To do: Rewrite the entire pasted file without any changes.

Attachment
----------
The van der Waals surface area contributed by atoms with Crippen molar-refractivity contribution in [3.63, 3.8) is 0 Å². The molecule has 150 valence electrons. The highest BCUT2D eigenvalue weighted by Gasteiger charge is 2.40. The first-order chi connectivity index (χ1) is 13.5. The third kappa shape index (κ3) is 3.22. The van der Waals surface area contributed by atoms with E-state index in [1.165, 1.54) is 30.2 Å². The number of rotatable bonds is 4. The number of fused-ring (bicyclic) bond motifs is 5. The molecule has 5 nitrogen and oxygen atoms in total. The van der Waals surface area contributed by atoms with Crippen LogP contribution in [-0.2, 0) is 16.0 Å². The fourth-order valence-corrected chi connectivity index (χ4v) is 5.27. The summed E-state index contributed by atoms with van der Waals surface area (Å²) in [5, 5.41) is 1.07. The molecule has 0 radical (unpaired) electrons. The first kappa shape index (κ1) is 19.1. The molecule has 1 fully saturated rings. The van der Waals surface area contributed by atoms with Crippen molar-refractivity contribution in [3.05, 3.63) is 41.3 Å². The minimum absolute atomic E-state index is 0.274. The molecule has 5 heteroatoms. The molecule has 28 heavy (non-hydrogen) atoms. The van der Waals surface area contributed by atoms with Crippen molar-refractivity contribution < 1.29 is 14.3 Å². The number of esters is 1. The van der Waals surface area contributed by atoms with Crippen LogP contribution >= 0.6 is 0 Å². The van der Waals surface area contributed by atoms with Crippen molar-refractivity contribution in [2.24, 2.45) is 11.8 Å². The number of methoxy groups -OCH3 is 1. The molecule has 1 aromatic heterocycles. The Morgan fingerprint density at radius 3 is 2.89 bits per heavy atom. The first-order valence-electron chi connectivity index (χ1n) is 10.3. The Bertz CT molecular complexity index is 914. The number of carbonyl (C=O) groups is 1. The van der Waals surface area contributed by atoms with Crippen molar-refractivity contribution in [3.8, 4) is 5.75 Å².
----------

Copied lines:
The van der Waals surface area contributed by atoms with Crippen molar-refractivity contribution in [3.63, 3.8) is 0 Å². The molecule has 150 valence electrons. The highest BCUT2D eigenvalue weighted by Gasteiger charge is 2.40. The first-order chi connectivity index (χ1) is 13.5. The third kappa shape index (κ3) is 3.22. The van der Waals surface area contributed by atoms with E-state index in [1.165, 1.54) is 30.2 Å². The number of rotatable bonds is 4. The number of fused-ring (bicyclic) bond motifs is 5. The molecule has 5 nitrogen and oxygen atoms in total. The van der Waals surface area contributed by atoms with Crippen LogP contribution in [-0.2, 0) is 16.0 Å². The fourth-order valence-corrected chi connectivity index (χ4v) is 5.27. The summed E-state index contributed by atoms with van der Waals surface area (Å²) in [5, 5.41) is 1.07. The molecule has 0 radical (unpaired) electrons. The first kappa shape index (κ1) is 19.1. The molecule has 1 fully saturated rings. The van der Waals surface area contributed by atoms with Crippen molar-refractivity contribution in [3.05, 3.63) is 41.3 Å². The minimum absolute atomic E-state index is 0.274. The molecule has 5 heteroatoms. The molecule has 28 heavy (non-hydrogen) atoms. The van der Waals surface area contributed by atoms with Crippen molar-refractivity contribution < 1.29 is 14.3 Å². The number of esters is 1. The van der Waals surface area contributed by atoms with Crippen LogP contribution >= 0.6 is 0 Å². The van der Waals surface area contributed by atoms with Crippen molar-refractivity contribution in [2.24, 2.45) is 11.8 Å². The number of methoxy groups -OCH3 is 1. The molecule has 1 aromatic heterocycles. The Morgan fingerprint density at radius 3 is 2.89 bits per heavy atom. The first-order valence-electron chi connectivity index (χ1n) is 10.3. The Bertz CT molecular complexity index is 914. The number of carbonyl (C=O) groups is 1. The van der Waals surface area contributed by atoms with Crippen molar-refractivity contribution in [3.8, 4) is 5.75 Å².